The day when babies can be made from stray flakes of skin may not be far away. But the ethical implications are enormous, says Roger Highfield

When the Prime Minister walks out of the press conference, he leaves a single flake of skin on the lectern. A woman quietly picks it up, takes it to a lab and, nine months later, gives birth to his child.

sperm and egg
"A woman could simply pick up a bit of bodily detritus, take it to a laboratory, and give birth to the genetic child of Sir Richard Branson."

This might seem like a fantasy but is no longer beyond the bounds of possibility, according to Anna Smajdor, an ethicist at the University of East Anglia who is pondering the implications of methods under development to create eggs and sperm in the laboratory.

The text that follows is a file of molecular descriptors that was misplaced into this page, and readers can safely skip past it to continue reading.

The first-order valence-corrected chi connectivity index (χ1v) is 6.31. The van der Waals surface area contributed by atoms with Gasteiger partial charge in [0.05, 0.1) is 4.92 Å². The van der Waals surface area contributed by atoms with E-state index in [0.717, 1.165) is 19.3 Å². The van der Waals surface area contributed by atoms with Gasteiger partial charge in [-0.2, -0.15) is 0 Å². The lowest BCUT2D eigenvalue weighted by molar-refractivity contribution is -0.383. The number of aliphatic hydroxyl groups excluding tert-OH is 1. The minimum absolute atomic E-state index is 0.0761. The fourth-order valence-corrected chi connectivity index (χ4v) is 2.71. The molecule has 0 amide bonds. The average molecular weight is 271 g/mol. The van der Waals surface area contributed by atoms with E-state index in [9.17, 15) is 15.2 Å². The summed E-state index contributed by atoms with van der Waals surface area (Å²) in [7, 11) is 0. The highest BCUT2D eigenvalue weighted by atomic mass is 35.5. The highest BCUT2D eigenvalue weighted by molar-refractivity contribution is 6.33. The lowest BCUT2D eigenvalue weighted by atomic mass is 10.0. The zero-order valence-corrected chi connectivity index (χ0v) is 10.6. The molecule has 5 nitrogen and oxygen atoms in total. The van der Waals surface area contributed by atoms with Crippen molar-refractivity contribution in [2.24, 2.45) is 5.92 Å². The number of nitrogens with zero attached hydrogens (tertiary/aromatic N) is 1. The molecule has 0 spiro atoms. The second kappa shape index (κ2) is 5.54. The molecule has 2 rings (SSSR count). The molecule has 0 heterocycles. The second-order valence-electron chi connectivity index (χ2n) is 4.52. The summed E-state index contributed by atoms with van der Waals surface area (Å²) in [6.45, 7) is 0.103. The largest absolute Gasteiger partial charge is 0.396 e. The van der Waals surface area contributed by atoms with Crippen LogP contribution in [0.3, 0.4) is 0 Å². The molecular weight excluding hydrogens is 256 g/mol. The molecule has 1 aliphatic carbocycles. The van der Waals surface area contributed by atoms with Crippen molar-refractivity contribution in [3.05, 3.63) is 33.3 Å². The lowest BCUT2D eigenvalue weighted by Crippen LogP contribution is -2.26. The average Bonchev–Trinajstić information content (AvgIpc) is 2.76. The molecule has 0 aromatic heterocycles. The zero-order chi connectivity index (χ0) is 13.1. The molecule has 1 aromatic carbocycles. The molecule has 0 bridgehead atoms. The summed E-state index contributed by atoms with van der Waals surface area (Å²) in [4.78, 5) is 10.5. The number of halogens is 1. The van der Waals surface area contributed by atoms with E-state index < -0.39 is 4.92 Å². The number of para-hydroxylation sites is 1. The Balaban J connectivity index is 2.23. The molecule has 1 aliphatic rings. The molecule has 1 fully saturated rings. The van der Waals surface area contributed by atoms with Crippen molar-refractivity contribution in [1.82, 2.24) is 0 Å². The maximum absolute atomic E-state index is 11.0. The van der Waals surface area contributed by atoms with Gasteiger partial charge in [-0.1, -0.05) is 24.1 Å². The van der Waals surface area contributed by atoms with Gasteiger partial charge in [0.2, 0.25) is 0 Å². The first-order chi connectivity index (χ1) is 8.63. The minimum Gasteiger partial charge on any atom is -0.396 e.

The direct applications seem straightforward. The creation of "artificial gametes" will help us understand how the real things are made, shedding light on the causes of infertility and raising the hope that sterile men and women could one day have biological children.

But there are other, stranger implications, which Smajdor will try to spell out at a public discussion with other experts tonight at the Centre for Life in Newcastle, organised by the Progress Educational Trust.

"If sperm and eggs can be created from stray skin cells, people's control over their reproductive choices is dramatically altered," she says. "A woman could simply pick up a bit of bodily detritus, take it to a laboratory, and give birth to the genetic child of Sir Richard Branson."